Herbert 'Lofty' Lord

Simon Lord is a member of the Association and he is currently writing a book on the Sqn's Blenheim years encompassing all aerial operations. This extract from the forthcoming book covers his grandfather's exploits on the Blenheim during his service in 30 Sqn:

Herbert ‘Lofty’ Lord – 30 Squadron 1938-1941

Herbert 'Lofty' Lord, W.Op/Ag
Herbert Lord, better known as Bert or Lofty, arrived at RAF Habbaniya (formerly Dhibban) in May 1938 to join 30 Sqn which had recently become the first overseas Sqn to receive the Bristol Blenheim MkI. It was here that Lofty would strike up a life long friendship with another new recruit to the Sqn, Johnny Vellacott.

Lofty was assigned to C’ Flight as a Wireless Operator/Air Gunner (Wop/Ag). His first taste of flying in the Blenheim came on 7TH September 1938. Lofty’s pilot was Sgt Wilson and the aircraft was K7098. Before the month was through 30 Sqn were mobilised due to the Munich [Crisis] Agreement and flew to Heliopolis, Lofty had completed less than 14 hours of flying.

After the excitement of the Munich crisis and the Sqn’s subsequent recall to Habbaniya, Lofty settled down into day to day Sqn life. The next few months meant training, training and more training in the Blenheim. Such training included bombing practice, photography, radio telephony (R/T), wireless telegraphy (W/T), directional finding (D/F), rear camera gun, night flying, camera obscura, local and cross country flying as well as much more. By September 1939 Lofty had over 187 hours flying under his belt, it was time to put it into practice.

At the outbreak of war 30 Sqn had already arrived at their war station, Ismailia, Egypt. Despite being at war the Sqn’s activities remained much the same, TRAINING, however the emphasis now was on formation flying, bombing practice and gun practice.

Ismailia - Christmas Day 1939
On Christmas Day of 1939 30 Sqn began operational patrols over the Gulf of Suez. The first of these patrols was carried out in Blenheim K7180 piloted by C’ Flights Commander Flt Lt Frank Marlow with Lofty as Wop/Ag. These patrols were to become a daily occurrence with Lofty taking part in his fair share.

With Italy entering the war on 10TH June 1940 all the Sqn’s bombing practice was finally going to be put to good use, however B & C Flights were immediately ordered to convert their Blenheims to Fighters by having a gun pack fitted to the bomb bay in place of the bomb cradles. Flt Lt Marlow and Lofty took two of the Sqn’s Blenheims to the maintenance unit at Aboukir to carry out the conversion.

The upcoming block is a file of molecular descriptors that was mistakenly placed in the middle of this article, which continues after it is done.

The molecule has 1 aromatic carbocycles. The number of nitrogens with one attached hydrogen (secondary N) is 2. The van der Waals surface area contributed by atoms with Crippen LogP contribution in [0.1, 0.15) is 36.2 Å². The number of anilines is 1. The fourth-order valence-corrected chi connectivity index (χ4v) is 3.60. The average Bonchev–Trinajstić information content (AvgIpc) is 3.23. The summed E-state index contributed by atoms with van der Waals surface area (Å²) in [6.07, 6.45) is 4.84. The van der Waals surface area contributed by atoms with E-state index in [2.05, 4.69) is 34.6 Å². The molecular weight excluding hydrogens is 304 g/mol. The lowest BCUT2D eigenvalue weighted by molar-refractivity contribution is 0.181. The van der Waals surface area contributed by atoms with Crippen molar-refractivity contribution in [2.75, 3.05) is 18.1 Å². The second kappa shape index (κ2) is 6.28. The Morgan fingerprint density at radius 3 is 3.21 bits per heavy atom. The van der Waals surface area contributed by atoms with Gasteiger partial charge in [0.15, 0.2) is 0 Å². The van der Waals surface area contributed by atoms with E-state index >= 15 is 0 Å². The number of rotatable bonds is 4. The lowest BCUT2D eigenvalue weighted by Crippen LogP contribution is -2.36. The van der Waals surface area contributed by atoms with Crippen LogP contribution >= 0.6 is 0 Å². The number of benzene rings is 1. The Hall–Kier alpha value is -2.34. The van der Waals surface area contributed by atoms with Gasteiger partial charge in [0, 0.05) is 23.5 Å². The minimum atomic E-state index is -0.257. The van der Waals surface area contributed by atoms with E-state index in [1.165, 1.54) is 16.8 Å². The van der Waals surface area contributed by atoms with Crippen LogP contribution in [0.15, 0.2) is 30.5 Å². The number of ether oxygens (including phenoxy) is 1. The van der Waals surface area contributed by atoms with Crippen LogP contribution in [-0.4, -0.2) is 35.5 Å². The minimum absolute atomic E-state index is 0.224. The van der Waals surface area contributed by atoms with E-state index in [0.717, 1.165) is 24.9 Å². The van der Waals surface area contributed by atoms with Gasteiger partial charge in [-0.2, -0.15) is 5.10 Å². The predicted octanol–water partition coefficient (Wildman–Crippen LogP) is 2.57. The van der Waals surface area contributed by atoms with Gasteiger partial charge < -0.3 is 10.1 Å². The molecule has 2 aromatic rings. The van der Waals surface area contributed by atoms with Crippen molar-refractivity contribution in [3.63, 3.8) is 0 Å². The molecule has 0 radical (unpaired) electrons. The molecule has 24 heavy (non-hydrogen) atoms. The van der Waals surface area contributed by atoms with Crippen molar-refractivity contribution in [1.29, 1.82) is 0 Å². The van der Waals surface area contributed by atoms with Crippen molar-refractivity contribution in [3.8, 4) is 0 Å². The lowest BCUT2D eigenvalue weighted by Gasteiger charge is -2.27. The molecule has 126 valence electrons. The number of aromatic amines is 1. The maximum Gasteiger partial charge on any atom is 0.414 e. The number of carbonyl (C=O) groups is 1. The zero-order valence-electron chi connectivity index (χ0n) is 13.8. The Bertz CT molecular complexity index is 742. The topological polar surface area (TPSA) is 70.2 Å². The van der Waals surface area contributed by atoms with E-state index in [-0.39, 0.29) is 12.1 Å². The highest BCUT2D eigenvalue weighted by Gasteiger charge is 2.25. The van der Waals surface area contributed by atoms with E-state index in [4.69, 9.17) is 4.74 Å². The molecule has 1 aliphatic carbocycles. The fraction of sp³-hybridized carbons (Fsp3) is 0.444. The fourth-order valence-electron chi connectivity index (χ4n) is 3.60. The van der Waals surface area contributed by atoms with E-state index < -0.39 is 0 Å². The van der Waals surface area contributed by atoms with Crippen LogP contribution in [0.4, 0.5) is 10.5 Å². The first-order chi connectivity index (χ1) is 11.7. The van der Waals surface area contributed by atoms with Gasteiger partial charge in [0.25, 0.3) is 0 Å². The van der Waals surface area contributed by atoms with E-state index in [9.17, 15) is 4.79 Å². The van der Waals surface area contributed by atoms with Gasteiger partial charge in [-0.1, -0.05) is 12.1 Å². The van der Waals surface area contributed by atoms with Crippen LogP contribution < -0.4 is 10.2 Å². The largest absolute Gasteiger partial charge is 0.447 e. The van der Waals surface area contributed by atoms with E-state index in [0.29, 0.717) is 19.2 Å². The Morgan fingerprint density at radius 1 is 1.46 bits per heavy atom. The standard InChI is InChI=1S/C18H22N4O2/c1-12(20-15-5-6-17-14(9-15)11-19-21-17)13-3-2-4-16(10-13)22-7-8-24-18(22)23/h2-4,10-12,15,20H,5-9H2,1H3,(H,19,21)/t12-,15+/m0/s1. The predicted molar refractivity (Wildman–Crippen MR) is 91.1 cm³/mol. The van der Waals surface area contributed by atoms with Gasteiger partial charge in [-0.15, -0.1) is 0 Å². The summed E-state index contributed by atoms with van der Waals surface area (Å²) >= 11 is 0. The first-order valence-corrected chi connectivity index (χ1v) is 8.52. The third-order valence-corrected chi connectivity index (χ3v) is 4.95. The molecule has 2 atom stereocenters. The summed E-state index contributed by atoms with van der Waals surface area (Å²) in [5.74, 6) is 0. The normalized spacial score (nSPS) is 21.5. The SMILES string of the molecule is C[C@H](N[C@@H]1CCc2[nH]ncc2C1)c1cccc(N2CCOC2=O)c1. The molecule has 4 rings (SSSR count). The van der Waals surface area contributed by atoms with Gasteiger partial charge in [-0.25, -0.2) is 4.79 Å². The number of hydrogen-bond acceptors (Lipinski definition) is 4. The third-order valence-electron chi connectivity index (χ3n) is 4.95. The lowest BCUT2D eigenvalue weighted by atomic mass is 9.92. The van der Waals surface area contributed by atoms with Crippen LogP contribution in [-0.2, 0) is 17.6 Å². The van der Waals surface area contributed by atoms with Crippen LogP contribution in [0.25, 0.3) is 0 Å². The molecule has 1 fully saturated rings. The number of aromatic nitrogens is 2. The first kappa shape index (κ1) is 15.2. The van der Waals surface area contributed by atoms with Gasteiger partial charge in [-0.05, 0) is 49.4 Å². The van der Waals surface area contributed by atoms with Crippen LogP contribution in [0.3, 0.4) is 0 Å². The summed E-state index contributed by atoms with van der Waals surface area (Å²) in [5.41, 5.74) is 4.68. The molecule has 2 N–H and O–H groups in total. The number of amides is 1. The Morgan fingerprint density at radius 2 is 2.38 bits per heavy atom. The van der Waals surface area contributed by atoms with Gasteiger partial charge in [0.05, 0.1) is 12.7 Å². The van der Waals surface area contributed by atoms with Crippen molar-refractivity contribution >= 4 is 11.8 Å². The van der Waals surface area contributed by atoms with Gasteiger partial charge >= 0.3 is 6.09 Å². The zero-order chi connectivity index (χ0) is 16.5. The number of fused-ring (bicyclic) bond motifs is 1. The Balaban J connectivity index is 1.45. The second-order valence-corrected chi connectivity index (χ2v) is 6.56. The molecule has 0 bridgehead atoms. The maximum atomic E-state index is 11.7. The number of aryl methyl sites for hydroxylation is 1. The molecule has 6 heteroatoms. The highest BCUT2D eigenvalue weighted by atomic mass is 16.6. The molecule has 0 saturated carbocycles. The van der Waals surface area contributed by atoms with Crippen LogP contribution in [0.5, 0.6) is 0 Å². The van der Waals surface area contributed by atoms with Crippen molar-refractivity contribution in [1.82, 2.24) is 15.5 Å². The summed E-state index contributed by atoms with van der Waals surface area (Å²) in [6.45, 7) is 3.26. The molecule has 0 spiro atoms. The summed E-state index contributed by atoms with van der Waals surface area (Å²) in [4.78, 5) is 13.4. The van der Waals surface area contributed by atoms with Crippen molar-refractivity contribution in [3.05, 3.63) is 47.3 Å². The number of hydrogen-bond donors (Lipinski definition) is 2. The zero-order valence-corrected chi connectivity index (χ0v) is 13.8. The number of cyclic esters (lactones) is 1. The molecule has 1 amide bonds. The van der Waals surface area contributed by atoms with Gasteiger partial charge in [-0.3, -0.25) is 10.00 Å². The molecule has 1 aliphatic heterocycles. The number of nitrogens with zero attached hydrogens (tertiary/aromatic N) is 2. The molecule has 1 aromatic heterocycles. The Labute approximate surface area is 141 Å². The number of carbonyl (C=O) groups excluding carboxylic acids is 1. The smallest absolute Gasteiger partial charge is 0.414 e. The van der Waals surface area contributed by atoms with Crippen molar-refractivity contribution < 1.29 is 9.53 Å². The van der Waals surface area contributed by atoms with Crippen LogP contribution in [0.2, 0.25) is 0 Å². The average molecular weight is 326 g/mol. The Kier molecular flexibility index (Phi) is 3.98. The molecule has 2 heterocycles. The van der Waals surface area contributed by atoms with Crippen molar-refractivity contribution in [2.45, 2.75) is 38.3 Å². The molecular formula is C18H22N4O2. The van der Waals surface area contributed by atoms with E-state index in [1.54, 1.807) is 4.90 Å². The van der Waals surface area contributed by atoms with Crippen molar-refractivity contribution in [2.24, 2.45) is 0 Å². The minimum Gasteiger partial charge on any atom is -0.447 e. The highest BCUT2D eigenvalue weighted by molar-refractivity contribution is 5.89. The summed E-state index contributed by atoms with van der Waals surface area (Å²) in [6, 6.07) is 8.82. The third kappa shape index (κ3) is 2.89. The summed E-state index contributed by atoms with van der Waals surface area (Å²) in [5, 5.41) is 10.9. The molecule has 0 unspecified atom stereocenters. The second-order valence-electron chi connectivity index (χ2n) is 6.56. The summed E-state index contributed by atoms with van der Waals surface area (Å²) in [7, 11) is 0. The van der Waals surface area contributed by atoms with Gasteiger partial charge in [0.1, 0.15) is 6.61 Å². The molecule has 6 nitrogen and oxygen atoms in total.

A day later Marlow and Lofty in K7100 were part of a detachment of two 30 Sqn Fighter Blenheims that flew to Qasaba to commence reconnaissance flights and offensive fighter patrols over the Libyan border.

Blenheim K7177Blenheim K7177
Several patrols were flown by the Blenheims in the ensuing days but with no enemy aircraft seen. The detachment, including Lofty, were relieved by 3 aircraft of ‘A’ Flight on the 25th June whereupon they returned to Ismailia for a much deserved rest. For Lofty the nine-day detachment was a draining experience as can be seen from the comments in his logbook, they progress from ‘very tired’ ‘again tired’ to ‘still tired’ and finally ‘fed up’!

Shortly after the detachment returned to Ismailia the Sqn were ordered to move to Ikingi Mariut, a desert landing ground in the Western Desert. They had been tasked with the Air Defence of Alexandria approximately 20km away.

The Blenheims arrived at Ikingi on the 8th July and the aircraft were ready for operations on the 11th however their first op was as a fighter escort for the Navy on the 12th which Lofty took part in flying in K7177 with Marlow as pilot once more.

On the 13th Lofty was airborne once more in K7177, again as Naval fighter escort with a further two Blenheims from the Sqn, however his pilot on this occasion was 30 Sqn’s adjutant Fg Off Ronald Le Dieu. The other Blenheim’s were piloted by Plt Off Derryk Lea and Flt Lt Al Bocking. When the three Blenheims made contact with the naval fleet they immediately spotted three enemy Savoia 79 bombers preparing to attack. Bocking’s aircraft remained over the fleet in case of further attacks whilst Le Dieu, with Lofty ready for his first action, and Lea engaged the enemy.

Flt Lt Frank MarlowFlt Lt Frank Marlow, 'C' Flight Commander
Le Dieu attacked the number 3 of the enemy formation and the S.79 was seen to dive away with smoke trailing from its starboard wing. Le Dieu then turned his attention to the leader of the enemy aircraft and a burst of fire silenced the rear gunner. Lea’s Blenheim, K7181, made a stern attack on the number 2 S.79 but was caught by a burst of fire from the rear firing belly guns. Lea managed to parachute from the stricken aircraft just as it burst into flames but the Wop/Ag, Sgt Christopher Burt, went down with the aircraft.

Le Dieu, his ammunition exhausted, broke off the engagement and went down to see if he could throw a dinghy to Lea but he could not locate him. Attempts were made to contact the fleet by Wireless but without success so the aircraft returned to base. Plt Off Lea’s body was never recovered.